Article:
IN RE THE MARRIAGE OF KELLY MARIE VAUGHN AND ANDREW JOSEPH VAUGHN; Upon the Petition of KELLY MARIE VAUGHN, Petitioner-Appellant, And Concerning ANDREW JOSEPH VAUGHN, Respondent-Appellee
This decision is published in table format in the North Western Reporter.
Appeal from the Iowa District Court for Linn County, Ian K. Thornhill, Judge. A mother challenges the provision in the dissolution decree granting the parents joint physical care of their son.
Richard F. Mitvalsky of Gray, Stefani & Mitvalsky, P.L.C., Cedar Rapids, for appellant.
Constance Peschang Stannard of Johnston, Stannard, Klesner, Burbidge & Fitzgerald, P.L.C., Iowa City, for appellee.
Heard by Danilson, C.J., and Doyle and Tabor, JJ.
Kelly and Andrew Vaughn are the parents of W.A.V., who was three years old at the time of the dissolution trial. The decree granted the parents joint physical care. Kelly argues W.A.V.'s best interests would be served by placing physical care with her and allowing Andrew liberal visitation. After weighing all of the pertinent factors, we affirm the physical care arrangement set forth in the decree.
Kelly and Andrew dated for more than five years before getting married in September 2004. Kelly is a teacher at St. Pius Elementary School in Cedar Rapids. Andrew is a human resources supervisor at GEICO insurance company in Coralville. Both are thirty-four years old and in good health. Kelly has a master's degree in education from the University of Northern Iowa. Andrew has an associate of applied science degree and has been working on and off toward his bachelor's degree, but has yet to complete it.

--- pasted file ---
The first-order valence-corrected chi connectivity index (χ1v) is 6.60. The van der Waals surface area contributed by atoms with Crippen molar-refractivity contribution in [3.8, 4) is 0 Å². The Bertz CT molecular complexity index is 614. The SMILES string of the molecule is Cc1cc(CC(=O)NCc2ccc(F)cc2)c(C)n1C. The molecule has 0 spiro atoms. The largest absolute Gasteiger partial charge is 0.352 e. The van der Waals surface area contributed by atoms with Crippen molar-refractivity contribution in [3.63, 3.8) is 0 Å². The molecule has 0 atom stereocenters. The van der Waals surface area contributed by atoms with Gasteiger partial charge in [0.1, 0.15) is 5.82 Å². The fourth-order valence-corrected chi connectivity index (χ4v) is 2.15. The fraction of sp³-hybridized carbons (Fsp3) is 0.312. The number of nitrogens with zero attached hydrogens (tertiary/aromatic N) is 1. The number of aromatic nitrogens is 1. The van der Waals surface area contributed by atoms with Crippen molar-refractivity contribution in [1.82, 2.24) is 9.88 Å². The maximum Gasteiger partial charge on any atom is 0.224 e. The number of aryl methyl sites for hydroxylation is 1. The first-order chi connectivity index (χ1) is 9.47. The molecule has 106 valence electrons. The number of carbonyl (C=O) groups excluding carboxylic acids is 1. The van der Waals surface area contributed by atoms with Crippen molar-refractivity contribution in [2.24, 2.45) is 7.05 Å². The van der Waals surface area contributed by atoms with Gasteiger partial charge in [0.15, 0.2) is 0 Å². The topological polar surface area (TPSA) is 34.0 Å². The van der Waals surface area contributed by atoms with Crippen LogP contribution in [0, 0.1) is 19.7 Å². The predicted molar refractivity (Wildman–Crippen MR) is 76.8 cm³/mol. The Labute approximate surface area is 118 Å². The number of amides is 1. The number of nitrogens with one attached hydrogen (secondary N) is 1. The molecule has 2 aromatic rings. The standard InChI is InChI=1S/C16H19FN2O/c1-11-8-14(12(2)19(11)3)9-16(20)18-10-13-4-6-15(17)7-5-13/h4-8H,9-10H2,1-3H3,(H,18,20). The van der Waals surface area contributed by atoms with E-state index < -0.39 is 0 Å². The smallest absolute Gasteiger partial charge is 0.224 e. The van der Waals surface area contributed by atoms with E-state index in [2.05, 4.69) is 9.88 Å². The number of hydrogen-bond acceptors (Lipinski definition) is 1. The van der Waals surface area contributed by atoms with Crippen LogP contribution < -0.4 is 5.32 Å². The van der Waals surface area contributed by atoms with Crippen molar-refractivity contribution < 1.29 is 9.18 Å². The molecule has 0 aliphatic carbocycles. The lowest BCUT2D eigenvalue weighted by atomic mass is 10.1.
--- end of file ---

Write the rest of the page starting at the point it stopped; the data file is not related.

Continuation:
Kelly filed a petition to dissolve the marriage on January 30, 2012. She has remained in the marital home in Marion with W.A.V. since the separation. Andrew has lived in a few different locations, but has now settled back in Marion. The district court issued a temporary order on March 27, 2012, giving Kelly physical care and awarding Andrew visitation. Following trial, the district court issued its dissolution decree on December 23, 2013. The decree gave Andrew and Kelly joint legal custody and joint physical care of W.A.V.
The only issue on appeal is the grant of joint physical care. Kelly argues the district court should have placed W.A.V. in her physical care because she has been the boy's primary caregiver during his first three years. Andrew asserts the court properly awarded joint physical care because both parents have much to contribute to their son's daily upbringing.
We review dissolution of marriage cases do novo. In re Marriage of McDermott, 827 N.W.2d 671, 676 (Iowa 2013). We give weight to the district court's findings, especially regarding the credibility of witnesses, but are not bound by them. Iowa R. App. P. 6.904(3)(g).
Custody decisions need to assure a child of divorce the " maximum continuing physical and emotional contact with both parents" insofar as is reasonable and in the child's best interests. Iowa Code § 598.41(1)(a) (2011). We examine the joint physical care issue " in each case on the unique facts and not subject to cursory rejection" based on outdated presumptions. See In re Marriage of Hansen, 733 N.W.2d 683, 695 (Iowa 2007). The consideration of joint physical care is based on " Iowa's traditional and statutorily required child custody standard--the best interest of the child." Id. The goal is to place the child in the environment most likely to bring him to health, both physically and mentally, and to social maturity. See id. In making decisions about joint physical care, we avoid gender bias toward either mothers or fathers. Id. at 700.
The legislature set out factors for courts to consider when determining the optimal care arrangement. See Iowa Code § 598.41(3). We also look to the non-exclusive considerations articulated in In re Marriage of Winter, 223 N.W.2d 165, 166-67 (Iowa 1974) (including the needs of the children, the characteristics of the parents, the relationship between ...